Local leaders agreed to provide a 25 percent in-kind match. Epperson said he received a verbal confirmation of the grant's approval in June.
Under the program, all recyclable materials can be placed into a single bin at local schools. The Bluegrass Regional Recycling Corporation, which hauls away materials from Winchester Municipal Utilities' recycling center, will take the material to facilities in Lexington or Madison County for sorting.
Epperson said officials want to test the program on the schools. If successful, the project may be expanded to include the families of students and eventually the entire community, using schools as neighborhood recycling centers.
Epperson reasoned that the program will help reduce waste, save money and create a potential revenue source for schools. He said the recycled material is sold on the market, and Bluegrass Recycling will return a portion of the money to schools if the right kinds of materials are collected.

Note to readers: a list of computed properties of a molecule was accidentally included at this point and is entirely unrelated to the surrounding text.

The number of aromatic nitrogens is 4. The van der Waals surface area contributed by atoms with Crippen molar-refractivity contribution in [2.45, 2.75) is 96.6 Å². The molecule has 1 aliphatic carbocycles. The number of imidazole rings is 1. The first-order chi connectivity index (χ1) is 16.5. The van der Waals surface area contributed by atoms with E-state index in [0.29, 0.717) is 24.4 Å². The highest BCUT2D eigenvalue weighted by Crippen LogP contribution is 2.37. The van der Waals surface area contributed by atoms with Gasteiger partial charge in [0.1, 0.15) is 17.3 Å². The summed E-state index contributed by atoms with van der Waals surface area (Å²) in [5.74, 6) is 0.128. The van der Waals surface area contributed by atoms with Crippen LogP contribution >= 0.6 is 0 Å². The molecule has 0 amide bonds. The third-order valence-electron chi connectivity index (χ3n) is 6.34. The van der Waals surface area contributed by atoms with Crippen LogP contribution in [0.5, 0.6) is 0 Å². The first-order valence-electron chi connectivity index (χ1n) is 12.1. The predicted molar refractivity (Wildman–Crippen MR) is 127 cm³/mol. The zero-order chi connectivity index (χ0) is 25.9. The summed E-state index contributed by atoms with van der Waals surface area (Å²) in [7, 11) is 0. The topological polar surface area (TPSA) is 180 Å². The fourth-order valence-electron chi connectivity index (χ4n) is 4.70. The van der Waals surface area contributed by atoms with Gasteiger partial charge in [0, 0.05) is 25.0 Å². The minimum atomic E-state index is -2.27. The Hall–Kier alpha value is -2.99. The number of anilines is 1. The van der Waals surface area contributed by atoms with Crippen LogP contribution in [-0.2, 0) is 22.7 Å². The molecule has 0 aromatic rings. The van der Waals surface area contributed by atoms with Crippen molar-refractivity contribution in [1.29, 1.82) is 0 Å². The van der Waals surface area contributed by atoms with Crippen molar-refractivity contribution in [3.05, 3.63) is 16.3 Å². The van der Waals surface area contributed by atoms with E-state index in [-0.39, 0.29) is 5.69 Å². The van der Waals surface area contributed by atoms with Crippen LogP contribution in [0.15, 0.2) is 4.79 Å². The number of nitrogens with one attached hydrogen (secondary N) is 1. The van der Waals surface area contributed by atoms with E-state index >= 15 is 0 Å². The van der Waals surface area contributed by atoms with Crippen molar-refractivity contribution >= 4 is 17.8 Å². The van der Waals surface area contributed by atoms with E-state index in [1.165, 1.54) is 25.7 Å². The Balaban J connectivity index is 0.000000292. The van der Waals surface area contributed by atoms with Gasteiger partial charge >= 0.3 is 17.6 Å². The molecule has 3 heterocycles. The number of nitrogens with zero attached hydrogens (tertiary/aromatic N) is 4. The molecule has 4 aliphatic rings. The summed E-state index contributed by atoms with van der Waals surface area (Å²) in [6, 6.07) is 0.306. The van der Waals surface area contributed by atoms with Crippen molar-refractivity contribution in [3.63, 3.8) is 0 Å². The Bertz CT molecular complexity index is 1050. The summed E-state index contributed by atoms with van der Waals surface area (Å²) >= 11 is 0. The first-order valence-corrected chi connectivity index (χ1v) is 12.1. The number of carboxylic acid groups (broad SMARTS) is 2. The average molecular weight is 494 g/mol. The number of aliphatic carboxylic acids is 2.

"It will be self-supporting. The school will not have to pay anything," he said.
Expanded recycling has remained a topic of pubic discussion for years and is listed as a goal in the Clark County Community Action Plan.
Although WMU already maintains a drop-off center, the utility does not provide expanded pick-up or curbside services, and WMU officials are organizing a task force to study the potential for broader recycling efforts.
Overall, Epperson said, Clark County is ahead of many communities in the state, and the new program will serve as the next best option to curbside collection. He was not aware of any other school system in Kentucky offering a similar program.
"There are counties that do little or no recycling, quite honestly," he said. "We are in the middle there somewhere. We don't do as good as Louisville or Lexington or even Richmond and a few other places, but we do much better than probably most of the state."
A final date to begin the program remains uncertain, but Epperson plans to start delivering dumpsters to one school at a time this fall.
He said recycling is an important part of conservation efforts.
"We are a throwaway society, and there are so many things we throw away that take resources and energy to manufacture," said Epperson. "If we can recycle these things, then ultimately we are going to save a lot of the plant's resources."
Contact Mike Wynn at email@example.com.